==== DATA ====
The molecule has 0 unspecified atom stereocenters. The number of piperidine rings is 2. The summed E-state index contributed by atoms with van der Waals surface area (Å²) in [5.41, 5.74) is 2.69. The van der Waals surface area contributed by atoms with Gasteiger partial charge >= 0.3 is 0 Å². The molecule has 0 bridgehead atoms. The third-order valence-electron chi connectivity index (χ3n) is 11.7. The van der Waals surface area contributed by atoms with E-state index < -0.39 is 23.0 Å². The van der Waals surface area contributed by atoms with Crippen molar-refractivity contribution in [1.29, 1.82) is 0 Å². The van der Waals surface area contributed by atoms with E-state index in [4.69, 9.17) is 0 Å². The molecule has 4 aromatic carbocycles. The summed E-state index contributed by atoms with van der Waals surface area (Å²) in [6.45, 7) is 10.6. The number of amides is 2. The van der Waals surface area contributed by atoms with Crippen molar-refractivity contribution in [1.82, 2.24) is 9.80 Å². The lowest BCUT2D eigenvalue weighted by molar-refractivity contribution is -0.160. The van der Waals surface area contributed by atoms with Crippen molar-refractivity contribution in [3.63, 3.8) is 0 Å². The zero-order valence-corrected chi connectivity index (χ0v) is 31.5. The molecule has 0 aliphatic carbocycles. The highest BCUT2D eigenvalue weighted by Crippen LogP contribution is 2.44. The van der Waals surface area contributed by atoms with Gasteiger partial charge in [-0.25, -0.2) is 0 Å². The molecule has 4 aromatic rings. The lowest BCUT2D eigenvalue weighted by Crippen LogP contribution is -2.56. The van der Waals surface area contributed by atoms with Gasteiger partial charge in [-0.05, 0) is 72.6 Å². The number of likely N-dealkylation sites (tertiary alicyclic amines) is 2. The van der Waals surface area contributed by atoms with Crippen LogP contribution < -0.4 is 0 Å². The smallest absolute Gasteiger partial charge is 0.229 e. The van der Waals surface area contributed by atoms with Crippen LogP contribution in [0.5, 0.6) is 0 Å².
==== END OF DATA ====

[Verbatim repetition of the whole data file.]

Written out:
The molecule has 0 unspecified atom stereocenters. The number of piperidine rings is 2. The summed E-state index contributed by atoms with van der Waals surface area (Å²) in [5.41, 5.74) is 2.69. The van der Waals surface area contributed by atoms with Gasteiger partial charge >= 0.3 is 0 Å². The molecule has 0 bridgehead atoms. The third-order valence-electron chi connectivity index (χ3n) is 11.7. The van der Waals surface area contributed by atoms with E-state index < -0.39 is 23.0 Å². The van der Waals surface area contributed by atoms with Crippen molar-refractivity contribution in [1.29, 1.82) is 0 Å². The van der Waals surface area contributed by atoms with E-state index in [4.69, 9.17) is 0 Å². The molecule has 4 aromatic carbocycles. The summed E-state index contributed by atoms with van der Waals surface area (Å²) in [6.45, 7) is 10.6. The number of amides is 2. The van der Waals surface area contributed by atoms with Crippen molar-refractivity contribution in [1.82, 2.24) is 9.80 Å². The lowest BCUT2D eigenvalue weighted by molar-refractivity contribution is -0.160. The van der Waals surface area contributed by atoms with Crippen molar-refractivity contribution in [3.63, 3.8) is 0 Å². The zero-order valence-corrected chi connectivity index (χ0v) is 31.5. The molecule has 0 aliphatic carbocycles. The highest BCUT2D eigenvalue weighted by Crippen LogP contribution is 2.44. The van der Waals surface area contributed by atoms with Gasteiger partial charge in [-0.25, -0.2) is 0 Å². The molecule has 4 aromatic rings. The lowest BCUT2D eigenvalue weighted by Crippen LogP contribution is -2.56. The van der Waals surface area contributed by atoms with Gasteiger partial charge in [-0.05, 0) is 72.6 Å². The number of likely N-dealkylation sites (tertiary alicyclic amines) is 2. The van der Waals surface area contributed by atoms with Crippen LogP contribution < -0.4 is 0 Å². The smallest absolute Gasteiger partial charge is 0.229 e. The van der Waals surface area contributed by atoms with Crippen LogP contribution in [0.5, 0.6) is 0 Å².